Russian actions we resent may also reflect American tendencies

Russian actions we resent may also reflect American tendencies

Letter to the Editor,

Imagine in another version of modern history that Russia built a military alliance with Cuba, then one by one with Guatemala, El Salvador, Nicaragua, Costa Rica, Brazil and most Caribbean countries. Mexico then joined. Finally, after much hesitation and political turmoil, Canada joined Russia’s military alliance. In a moment of American political crisis, Texas and several other southern states seceded from the Union, then made overtures to join Russia’s military alliance. That means “enemy” military bases and machines of war on America’s borders in territory once thought of as American.

Where the parallel of this inverse world ends is America did not experience an invasion. World War II is still in the memory of elderly Russian citizens; some 20 million Russians were killed on home turf. Casualties included women and children, many of whom — left in emptied, besieged cities — locked arms and ran into machine gun fire. The invaders were neighbors who seemingly wanted to destroy Russian civilization.

Finland, Romania, Hungary and Bulgaria allied with Germany’s Third Reich, partly because of their own concerns about Russia’s behemoth power. (This is a close parallel to the power disparities between U.S. and Latin American states historically and today.)

Memories of the Western invasion remain in Russia while people in states adjacent to Russia recall periods of heavy-handedness.

Some Russians look on post-Cold War, American-backed invasions of Yugoslavia, Iraq, Libya, Syria and Afghanistan — and indirect interventions elsewhere — as evidence America is willing to traverse the globe up to and across others’ borders, bringing a foreign cultural, economic and political order. Not that any people across the globe have it all together — they share with us historic episodes of internal violence — but America’s record for respecting the sovereignty of troubled and peacetime states alike, let alone stabilizing invaded states, is not exemplary.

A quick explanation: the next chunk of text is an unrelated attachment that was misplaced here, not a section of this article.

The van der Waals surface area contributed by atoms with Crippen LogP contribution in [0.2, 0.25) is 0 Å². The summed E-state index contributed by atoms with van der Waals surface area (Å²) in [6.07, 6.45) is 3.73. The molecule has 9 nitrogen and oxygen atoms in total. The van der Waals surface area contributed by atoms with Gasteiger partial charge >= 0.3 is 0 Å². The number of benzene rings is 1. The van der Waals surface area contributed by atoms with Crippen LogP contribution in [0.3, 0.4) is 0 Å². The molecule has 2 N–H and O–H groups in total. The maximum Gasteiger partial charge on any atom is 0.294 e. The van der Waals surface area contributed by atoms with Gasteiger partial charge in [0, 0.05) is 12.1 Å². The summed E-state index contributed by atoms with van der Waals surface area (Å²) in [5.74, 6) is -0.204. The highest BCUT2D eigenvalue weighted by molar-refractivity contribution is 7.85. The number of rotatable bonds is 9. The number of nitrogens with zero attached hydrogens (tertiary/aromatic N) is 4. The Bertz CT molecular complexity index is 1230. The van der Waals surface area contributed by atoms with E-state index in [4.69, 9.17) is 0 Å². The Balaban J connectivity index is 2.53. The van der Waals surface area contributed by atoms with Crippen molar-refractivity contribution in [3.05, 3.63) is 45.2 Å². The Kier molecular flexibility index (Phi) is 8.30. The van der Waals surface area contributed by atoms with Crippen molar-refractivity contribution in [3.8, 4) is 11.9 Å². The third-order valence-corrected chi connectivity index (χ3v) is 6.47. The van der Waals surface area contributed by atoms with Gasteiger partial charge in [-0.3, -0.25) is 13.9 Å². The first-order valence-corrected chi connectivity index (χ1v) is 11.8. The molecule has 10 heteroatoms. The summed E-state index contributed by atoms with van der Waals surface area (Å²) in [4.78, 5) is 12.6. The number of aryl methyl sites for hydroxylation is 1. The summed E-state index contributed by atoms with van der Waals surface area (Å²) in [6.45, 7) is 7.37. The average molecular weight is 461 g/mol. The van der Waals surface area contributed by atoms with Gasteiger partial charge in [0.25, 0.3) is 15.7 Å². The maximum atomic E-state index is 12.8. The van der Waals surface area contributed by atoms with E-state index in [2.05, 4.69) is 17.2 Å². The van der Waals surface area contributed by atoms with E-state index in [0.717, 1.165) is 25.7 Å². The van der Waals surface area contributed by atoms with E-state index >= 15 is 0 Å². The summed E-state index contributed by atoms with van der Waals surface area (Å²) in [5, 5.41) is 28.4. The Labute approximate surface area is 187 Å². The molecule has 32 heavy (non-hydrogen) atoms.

Tit-for-tat threats have triggered a desperate militarized confrontation at least in part because Russians again feel provoked by Western states, which are bringing Russia’s neighbors into a counterpoised military alliance. The West’s response to Russian panic has been more threats. Now people suffer. Certainly, no easy answers exist when large global powers such as Russia, China or the U.S. want influence in smaller neighboring states. Answers are further complicated by the covert economic-political interests of global elites leading the action, who could move toward ending the suffering by humbly considering all sides.

All American citizens can ponder how the actions we resent about Russia or other powers also may be American tendencies — for example, a monopoly on the moral prerogative to invade other states or a sense of exceptional cultural blessedness. We also can access news from other countries for perspective and soften opinions about complicated situations across the globe. Perhaps we will discover how some of the concerns we voice internally about this country are concerns the global population also shares about America. May peace come quickly to all areas of conflict.

Cory Anderson

Millersburg


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